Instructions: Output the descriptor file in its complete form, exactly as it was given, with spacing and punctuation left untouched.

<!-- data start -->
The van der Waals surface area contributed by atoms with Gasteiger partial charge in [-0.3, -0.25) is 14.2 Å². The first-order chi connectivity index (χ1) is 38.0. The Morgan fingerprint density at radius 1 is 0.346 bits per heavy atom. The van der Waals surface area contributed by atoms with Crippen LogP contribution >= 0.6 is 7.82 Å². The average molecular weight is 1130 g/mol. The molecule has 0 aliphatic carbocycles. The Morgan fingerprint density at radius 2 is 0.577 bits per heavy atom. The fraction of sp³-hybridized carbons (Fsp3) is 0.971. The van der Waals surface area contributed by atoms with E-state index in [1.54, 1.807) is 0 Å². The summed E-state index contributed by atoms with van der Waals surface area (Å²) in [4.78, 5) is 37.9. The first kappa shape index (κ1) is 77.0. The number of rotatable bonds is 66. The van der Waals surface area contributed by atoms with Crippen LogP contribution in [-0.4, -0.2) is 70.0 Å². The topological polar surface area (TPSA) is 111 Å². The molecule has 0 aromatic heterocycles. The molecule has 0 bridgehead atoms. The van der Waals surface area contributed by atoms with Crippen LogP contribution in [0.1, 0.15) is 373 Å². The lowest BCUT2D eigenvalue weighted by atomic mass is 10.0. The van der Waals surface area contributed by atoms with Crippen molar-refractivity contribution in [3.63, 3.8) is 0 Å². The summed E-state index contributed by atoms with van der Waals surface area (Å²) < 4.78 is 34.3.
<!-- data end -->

The van der Waals surface area contributed by atoms with Gasteiger partial charge in [-0.3, -0.25) is 14.2 Å². The first-order chi connectivity index (χ1) is 38.0. The Morgan fingerprint density at radius 1 is 0.346 bits per heavy atom. The van der Waals surface area contributed by atoms with Crippen LogP contribution >= 0.6 is 7.82 Å². The average molecular weight is 1130 g/mol. The molecule has 0 aliphatic carbocycles. The Morgan fingerprint density at radius 2 is 0.577 bits per heavy atom. The fraction of sp³-hybridized carbons (Fsp3) is 0.971. The van der Waals surface area contributed by atoms with E-state index in [1.54, 1.807) is 0 Å². The summed E-state index contributed by atoms with van der Waals surface area (Å²) in [4.78, 5) is 37.9. The first kappa shape index (κ1) is 77.0. The number of rotatable bonds is 66. The van der Waals surface area contributed by atoms with Crippen LogP contribution in [-0.4, -0.2) is 70.0 Å². The topological polar surface area (TPSA) is 111 Å². The molecule has 0 aromatic heterocycles. The molecule has 0 bridgehead atoms. The van der Waals surface area contributed by atoms with Crippen LogP contribution in [0.1, 0.15) is 373 Å². The lowest BCUT2D eigenvalue weighted by atomic mass is 10.0. The van der Waals surface area contributed by atoms with Crippen molar-refractivity contribution in [3.63, 3.8) is 0 Å². The summed E-state index contributed by atoms with van der Waals surface area (Å²) < 4.78 is 34.3.